By Michael Ruhlman
Viking, 243 pp., $24.95
At first this seems to be another tale of ardor and angst surrounding the purchase and restoration of a beautiful but neglected old house. But soon the personal memoir -- spending too much, distrusting contractors, running out of baseboard molding -- is interrupted by historical references to the birth of the suburbs in America and specifically to Cleveland Heights, Ohio, where the author grew up and has now nostalgically returned with his wife and two young children.
Despite some bumpy spots in the work and the marriage, Michael Ruhlman feels happy to be grounded in one spot, rooted. He worries about the usual complaints leveled against suburban living -- provincialism, conformity, and worse. Then he grows fascinated by the history of the house, the arrival of the electric streetcar, the construction of elegant houses with modern devices such as central heating, indoor plumbing, running hot and cold water, electric light and power. He constructs for himself a vivid sense of the community's past. The ruthless contempt that has been heaped on suburban life has obscured the sweet reality of living on a graceful curving street in a four-room colonial, having friends nearby, watching your own and the neighborhood children play together in the twilight. These were real and attainable pleasures, and Ruhlman makes you remember and long for them even if you never had them.
A Circle of Sisters: Alice Kipling, Georgiana Burne-Jones, Agnes Poynter, and Louisa Baldwin
By Judith Flanders
Norton, 392 pp., illustrated, $27.95
Daughters of an unremarkable provincial Methodist minister, four of the five surviving Macdonald sisters made remarkable marriages, two producing great sons -- Nobel Prize-winning author Rudyard Kipling, and Prime Minister Stanley Baldwin.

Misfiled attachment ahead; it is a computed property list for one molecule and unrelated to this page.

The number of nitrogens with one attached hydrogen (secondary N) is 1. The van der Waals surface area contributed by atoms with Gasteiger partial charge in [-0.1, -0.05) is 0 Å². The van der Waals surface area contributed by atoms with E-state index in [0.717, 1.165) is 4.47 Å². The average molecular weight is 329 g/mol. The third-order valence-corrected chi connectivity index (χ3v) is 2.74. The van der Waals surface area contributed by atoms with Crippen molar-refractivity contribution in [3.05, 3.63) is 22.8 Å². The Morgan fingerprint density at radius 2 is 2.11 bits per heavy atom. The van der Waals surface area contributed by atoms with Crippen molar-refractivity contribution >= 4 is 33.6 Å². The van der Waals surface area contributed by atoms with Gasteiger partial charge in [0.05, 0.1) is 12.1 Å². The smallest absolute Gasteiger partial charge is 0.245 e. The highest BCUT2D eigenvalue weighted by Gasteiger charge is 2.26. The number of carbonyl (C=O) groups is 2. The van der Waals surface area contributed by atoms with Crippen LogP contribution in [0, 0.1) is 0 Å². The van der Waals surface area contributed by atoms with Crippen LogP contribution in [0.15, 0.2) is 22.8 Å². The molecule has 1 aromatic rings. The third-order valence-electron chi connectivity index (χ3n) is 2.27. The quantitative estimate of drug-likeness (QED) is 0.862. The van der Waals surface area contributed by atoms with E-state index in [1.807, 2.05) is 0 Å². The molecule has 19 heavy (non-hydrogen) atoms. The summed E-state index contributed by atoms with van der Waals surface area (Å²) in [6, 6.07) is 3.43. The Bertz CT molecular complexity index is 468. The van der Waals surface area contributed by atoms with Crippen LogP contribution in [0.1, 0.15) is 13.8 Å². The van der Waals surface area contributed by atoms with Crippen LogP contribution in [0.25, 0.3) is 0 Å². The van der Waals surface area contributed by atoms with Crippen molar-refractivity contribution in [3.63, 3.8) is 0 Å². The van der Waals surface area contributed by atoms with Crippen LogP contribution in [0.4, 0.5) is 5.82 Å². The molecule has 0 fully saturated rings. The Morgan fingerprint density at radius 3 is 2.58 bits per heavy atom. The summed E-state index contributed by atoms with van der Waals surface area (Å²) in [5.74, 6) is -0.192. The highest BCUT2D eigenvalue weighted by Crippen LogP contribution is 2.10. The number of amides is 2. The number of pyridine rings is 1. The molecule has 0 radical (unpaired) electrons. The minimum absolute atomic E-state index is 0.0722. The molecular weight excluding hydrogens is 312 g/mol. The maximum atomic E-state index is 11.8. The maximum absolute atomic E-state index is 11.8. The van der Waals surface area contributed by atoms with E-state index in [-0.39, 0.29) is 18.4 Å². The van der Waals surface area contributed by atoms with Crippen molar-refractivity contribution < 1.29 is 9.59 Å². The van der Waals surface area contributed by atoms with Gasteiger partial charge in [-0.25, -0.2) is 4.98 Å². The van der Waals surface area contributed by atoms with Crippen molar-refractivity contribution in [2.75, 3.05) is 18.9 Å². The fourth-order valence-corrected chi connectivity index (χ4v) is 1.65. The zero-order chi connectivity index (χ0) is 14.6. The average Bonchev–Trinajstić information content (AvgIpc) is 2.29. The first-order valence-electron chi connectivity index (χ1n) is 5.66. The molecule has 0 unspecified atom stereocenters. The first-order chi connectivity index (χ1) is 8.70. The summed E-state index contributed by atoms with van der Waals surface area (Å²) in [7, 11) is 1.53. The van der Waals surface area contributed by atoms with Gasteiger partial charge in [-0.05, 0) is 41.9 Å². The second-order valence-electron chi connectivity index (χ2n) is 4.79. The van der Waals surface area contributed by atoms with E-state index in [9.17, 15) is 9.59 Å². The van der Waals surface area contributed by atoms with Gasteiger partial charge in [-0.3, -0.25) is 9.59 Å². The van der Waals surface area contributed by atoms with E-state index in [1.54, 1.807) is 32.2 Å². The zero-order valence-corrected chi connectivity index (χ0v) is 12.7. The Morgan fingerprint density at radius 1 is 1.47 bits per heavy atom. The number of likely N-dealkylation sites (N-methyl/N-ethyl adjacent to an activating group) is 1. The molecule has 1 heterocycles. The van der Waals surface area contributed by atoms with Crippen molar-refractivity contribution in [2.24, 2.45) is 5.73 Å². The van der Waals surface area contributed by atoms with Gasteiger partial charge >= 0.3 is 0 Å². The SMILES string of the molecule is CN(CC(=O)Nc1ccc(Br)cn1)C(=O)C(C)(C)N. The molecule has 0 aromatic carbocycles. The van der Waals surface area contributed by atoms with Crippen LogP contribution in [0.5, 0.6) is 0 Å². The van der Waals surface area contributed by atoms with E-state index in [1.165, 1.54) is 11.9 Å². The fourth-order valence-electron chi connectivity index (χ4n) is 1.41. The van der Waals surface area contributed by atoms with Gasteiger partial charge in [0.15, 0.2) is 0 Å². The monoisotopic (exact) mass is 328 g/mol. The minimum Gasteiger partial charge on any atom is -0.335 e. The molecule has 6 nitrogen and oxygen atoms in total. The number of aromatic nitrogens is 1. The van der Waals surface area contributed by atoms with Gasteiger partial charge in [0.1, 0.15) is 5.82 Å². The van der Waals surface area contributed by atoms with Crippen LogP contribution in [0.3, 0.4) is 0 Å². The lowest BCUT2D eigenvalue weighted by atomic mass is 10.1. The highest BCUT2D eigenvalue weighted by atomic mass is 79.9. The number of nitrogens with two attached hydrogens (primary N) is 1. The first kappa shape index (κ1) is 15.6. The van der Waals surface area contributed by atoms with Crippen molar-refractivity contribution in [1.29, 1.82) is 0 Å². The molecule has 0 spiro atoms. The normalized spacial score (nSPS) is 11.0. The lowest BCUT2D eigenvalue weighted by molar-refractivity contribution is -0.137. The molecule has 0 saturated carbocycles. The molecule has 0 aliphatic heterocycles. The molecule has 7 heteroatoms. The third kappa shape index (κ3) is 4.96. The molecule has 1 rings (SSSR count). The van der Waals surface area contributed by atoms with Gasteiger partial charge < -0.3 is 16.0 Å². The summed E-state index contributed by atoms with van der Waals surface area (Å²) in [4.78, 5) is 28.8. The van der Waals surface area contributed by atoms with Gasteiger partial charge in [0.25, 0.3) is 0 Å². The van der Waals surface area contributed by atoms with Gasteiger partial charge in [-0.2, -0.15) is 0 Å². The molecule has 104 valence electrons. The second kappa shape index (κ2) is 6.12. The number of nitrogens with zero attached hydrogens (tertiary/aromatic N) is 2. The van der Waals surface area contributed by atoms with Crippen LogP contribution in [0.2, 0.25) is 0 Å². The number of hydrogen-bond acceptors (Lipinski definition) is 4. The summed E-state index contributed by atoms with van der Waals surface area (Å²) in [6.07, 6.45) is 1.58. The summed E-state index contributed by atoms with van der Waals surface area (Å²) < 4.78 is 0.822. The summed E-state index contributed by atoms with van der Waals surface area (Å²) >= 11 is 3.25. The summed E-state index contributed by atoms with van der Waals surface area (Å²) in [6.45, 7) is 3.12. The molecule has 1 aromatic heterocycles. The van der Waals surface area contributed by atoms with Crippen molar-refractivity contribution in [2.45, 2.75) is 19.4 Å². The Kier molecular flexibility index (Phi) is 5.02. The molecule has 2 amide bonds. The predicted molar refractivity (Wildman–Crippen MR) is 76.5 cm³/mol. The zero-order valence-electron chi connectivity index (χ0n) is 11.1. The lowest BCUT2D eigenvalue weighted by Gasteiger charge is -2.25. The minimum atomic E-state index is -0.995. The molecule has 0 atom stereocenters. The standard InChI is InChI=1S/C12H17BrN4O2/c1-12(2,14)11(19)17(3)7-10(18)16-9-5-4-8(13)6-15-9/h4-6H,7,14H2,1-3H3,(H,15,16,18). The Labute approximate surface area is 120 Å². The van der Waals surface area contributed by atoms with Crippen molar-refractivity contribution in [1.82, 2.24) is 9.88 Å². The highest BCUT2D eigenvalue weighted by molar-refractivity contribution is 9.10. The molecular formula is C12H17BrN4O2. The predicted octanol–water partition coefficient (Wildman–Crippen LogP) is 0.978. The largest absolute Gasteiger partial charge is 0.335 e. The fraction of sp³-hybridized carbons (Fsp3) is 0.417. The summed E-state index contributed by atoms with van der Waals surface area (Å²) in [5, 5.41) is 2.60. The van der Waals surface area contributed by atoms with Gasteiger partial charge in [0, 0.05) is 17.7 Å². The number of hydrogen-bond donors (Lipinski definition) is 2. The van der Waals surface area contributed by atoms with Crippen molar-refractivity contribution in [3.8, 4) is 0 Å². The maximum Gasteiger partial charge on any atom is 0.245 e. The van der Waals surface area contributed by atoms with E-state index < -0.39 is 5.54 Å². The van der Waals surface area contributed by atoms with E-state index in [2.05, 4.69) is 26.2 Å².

The eldest, prettiest, and wittiest, Alice, after many engagements married the poor and unpromising John Lockwood Kipling and removed immediately to Bombay. Georgiana married the respected Pre-Raphaelite painter Edward Byrne-Jones and endured the humiliations of his many affairs. Agnes married the ambitious academic painter Edward Poynter, and Louisa made the most advantageous match, into the Baldwin family, already wealthy from iron, tin plate, and metal. The fifth sister, Edie, who never married, remained to care for her mother and assume the burdens of the spinster aunt.
While there is a wealth of fascinating domestic detail here, there is a corresponding dearth of psychological speculation. Nowhere does Judith Flanders attempt to explain how these girls had the daring and foresight to make such interesting choices. Nor, while concentrating on the sisterly affection, does she address the vexing questions of sibling loyalty, rivalry, and inexplicable distance and neglect.
The Angel of Forgetfulness
By Steve Stern
Viking, 403 pp., $24.95
This is an ambitious attempt to soar through fiction and history into myth. Sprawling, exuberant, incantatory, the three-part story leaps through time, space, and spheres from the Lower East Side of 1910 New York to a synagogue in Prague and beyond.
Saul Bozoff, a shy wanderer, scholar, virgin, becomes obsessed with Jewish lore and is bequeathed the task of completing the story, begun a half-century earlier by Jewish Daily Forward reporter Nathan Hart, about a fallen angel named Mocky. Reasonably wary of taking on this legacy, Saul takes flight -- first to his parental home in Memphis, where, committed to a mental hospital, he meets a group of druggies and hippies who persuade him to join them on a commune in the Ozarks. After this experiment fails, Saul visits swinging London, then Prague. Eventually, he becomes a reclusive scribe and fabulator in the Berkshires. And at last, after tirelessly researching the great Yiddish tradition, he takes on his long-delayed task, to complete Hart's book, called, not unexpectedly, ''The Angel of Forgetfulness."
Barbara Fisher is a freelance critic who lives in New York.